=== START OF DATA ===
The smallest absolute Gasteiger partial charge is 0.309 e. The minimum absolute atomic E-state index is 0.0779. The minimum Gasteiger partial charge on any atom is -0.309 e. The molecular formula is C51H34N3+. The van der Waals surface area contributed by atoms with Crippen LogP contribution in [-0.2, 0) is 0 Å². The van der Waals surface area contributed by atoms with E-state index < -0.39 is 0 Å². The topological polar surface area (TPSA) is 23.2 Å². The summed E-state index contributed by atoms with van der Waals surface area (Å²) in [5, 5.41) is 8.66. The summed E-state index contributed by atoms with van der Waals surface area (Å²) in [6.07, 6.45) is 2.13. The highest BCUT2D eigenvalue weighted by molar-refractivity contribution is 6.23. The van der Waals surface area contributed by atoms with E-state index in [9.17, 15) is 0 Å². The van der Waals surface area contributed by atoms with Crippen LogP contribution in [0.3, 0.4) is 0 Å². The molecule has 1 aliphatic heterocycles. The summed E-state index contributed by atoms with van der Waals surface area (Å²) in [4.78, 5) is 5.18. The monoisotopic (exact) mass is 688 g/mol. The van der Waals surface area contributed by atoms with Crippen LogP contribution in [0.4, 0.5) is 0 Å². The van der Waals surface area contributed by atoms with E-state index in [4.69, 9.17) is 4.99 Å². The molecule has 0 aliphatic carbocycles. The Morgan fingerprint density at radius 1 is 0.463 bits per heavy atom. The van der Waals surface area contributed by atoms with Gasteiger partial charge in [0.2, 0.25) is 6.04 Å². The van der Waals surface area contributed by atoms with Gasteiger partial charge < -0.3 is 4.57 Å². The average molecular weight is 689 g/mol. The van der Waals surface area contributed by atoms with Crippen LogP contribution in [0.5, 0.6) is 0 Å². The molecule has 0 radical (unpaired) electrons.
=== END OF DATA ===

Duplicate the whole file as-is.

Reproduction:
The smallest absolute Gasteiger partial charge is 0.309 e. The minimum absolute atomic E-state index is 0.0779. The minimum Gasteiger partial charge on any atom is -0.309 e. The molecular formula is C51H34N3+. The van der Waals surface area contributed by atoms with Crippen LogP contribution in [-0.2, 0) is 0 Å². The van der Waals surface area contributed by atoms with E-state index < -0.39 is 0 Å². The topological polar surface area (TPSA) is 23.2 Å². The summed E-state index contributed by atoms with van der Waals surface area (Å²) in [5, 5.41) is 8.66. The summed E-state index contributed by atoms with van der Waals surface area (Å²) in [6.07, 6.45) is 2.13. The highest BCUT2D eigenvalue weighted by molar-refractivity contribution is 6.23. The van der Waals surface area contributed by atoms with E-state index in [9.17, 15) is 0 Å². The van der Waals surface area contributed by atoms with Crippen LogP contribution in [0.3, 0.4) is 0 Å². The molecule has 1 aliphatic heterocycles. The summed E-state index contributed by atoms with van der Waals surface area (Å²) in [4.78, 5) is 5.18. The monoisotopic (exact) mass is 688 g/mol. The van der Waals surface area contributed by atoms with Crippen LogP contribution in [0.4, 0.5) is 0 Å². The van der Waals surface area contributed by atoms with E-state index in [4.69, 9.17) is 4.99 Å². The molecule has 0 aliphatic carbocycles. The Morgan fingerprint density at radius 1 is 0.463 bits per heavy atom. The van der Waals surface area contributed by atoms with Gasteiger partial charge in [0.2, 0.25) is 6.04 Å². The van der Waals surface area contributed by atoms with Gasteiger partial charge < -0.3 is 4.57 Å². The average molecular weight is 689 g/mol. The van der Waals surface area contributed by atoms with Crippen LogP contribution in [0.5, 0.6) is 0 Å². The molecule has 0 radical (unpaired) electrons.